Zimbabwe prosecutors have charged farmer Honest Ndlovu for allowing American dentist Walter James Palmer to illegally hunt Cecil the lion on his land.
Ndlovu’s property is next to the Hwange National Park, where Cecil the lion resided. Palmer killed Cecil with a bow and arrow on the property even though Ndlovu did not have “a quota for a lion hunt on his farm.”
If found guilty, Ndlovu faces a year in prison and a $400 fine.
He is the second person charged in Cecil’s death. Professional hunter Theo Bronkhorst faces charges of “failure to prevent an illegal hunt.” He allegedly coaxed Cecil out of the national park to Ndlovu’s farm. He pleaded guilty and is currently out on bail.
“I do not feel I have done anything wrong,” exclaimed Bronkhorst. “This has been a very stressful time for me and my family. We have been pulled into something we are not happy with.”
Due to a dwindling lion population, the Zimbabwe government passed “a quota system capping the number of lions that can be killed per year.” Officials claim Ndlovu and Bronkhurst lacked permission to kill Cecil the lion.
“Only animals on quota are to be hunted,” stated the Zimbabwe Parks and Wildlife Management Authority. “In this case, both the professional hunter and land owner had no permit or quota to justify the offtake of the lion and therefore are liable for the illegal hunt.”
Zimbabwe Environment, Water and Climate Minister Oppah Muchinguri wants to extradite Palmer for killing the lion. However, the National Prosecuting Authority told the AP the department has not received “the required documentation for charging Palmer.”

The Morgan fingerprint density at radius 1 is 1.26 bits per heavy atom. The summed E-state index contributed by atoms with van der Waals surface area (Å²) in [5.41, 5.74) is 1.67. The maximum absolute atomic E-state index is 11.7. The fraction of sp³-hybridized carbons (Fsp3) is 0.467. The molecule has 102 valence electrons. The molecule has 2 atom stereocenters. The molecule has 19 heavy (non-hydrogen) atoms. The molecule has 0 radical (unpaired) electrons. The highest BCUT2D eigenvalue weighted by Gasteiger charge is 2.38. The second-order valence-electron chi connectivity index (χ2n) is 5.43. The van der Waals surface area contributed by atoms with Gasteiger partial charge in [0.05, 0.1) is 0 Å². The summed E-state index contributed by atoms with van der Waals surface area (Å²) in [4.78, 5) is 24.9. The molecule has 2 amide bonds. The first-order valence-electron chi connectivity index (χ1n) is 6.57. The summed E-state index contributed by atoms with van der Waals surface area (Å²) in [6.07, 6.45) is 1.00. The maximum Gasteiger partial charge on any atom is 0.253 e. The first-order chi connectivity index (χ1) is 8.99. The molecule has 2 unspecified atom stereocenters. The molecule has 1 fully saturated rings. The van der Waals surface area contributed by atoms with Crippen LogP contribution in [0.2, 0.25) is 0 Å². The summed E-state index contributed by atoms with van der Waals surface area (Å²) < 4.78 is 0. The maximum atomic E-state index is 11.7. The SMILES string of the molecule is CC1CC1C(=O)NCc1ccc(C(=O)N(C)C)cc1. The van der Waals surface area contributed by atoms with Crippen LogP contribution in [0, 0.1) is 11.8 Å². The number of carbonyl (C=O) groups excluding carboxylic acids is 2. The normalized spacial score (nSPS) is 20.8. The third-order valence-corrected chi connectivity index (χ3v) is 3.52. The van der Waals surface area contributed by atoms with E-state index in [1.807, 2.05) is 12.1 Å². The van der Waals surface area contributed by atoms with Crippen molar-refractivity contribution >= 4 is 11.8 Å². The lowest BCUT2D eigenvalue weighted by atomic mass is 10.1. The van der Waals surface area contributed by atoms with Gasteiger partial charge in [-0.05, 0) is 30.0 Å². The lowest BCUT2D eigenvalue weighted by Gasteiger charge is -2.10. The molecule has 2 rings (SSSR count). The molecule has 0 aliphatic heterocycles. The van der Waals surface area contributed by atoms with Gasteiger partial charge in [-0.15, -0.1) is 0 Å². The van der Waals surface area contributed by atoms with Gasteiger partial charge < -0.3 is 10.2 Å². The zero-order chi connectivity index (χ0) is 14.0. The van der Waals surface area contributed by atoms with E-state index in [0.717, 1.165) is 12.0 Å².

Caroline Washaya-Moyo, spokeswoman for the Zimbabwe Parks and Wildlife Management Authority, said the department will “see how it plays out” and that the “professional hunters and land owners typically first face charges.”
Palmer told the Minneapolis Star Tribune his guides told him they received permits to hunt lions:
In early July, I was in Zimbabwe on a bow hunting trip for big game. I hired several professional guides and they secured all proper permits. To my knowledge, everything about this trip was legal and properly handled and conducted.
I had no idea that the lion I took was a known, local favorite, was collared and part of a study until the end of the hunt. I relied on the expertise of my local professional guides to ensure a legal hunt.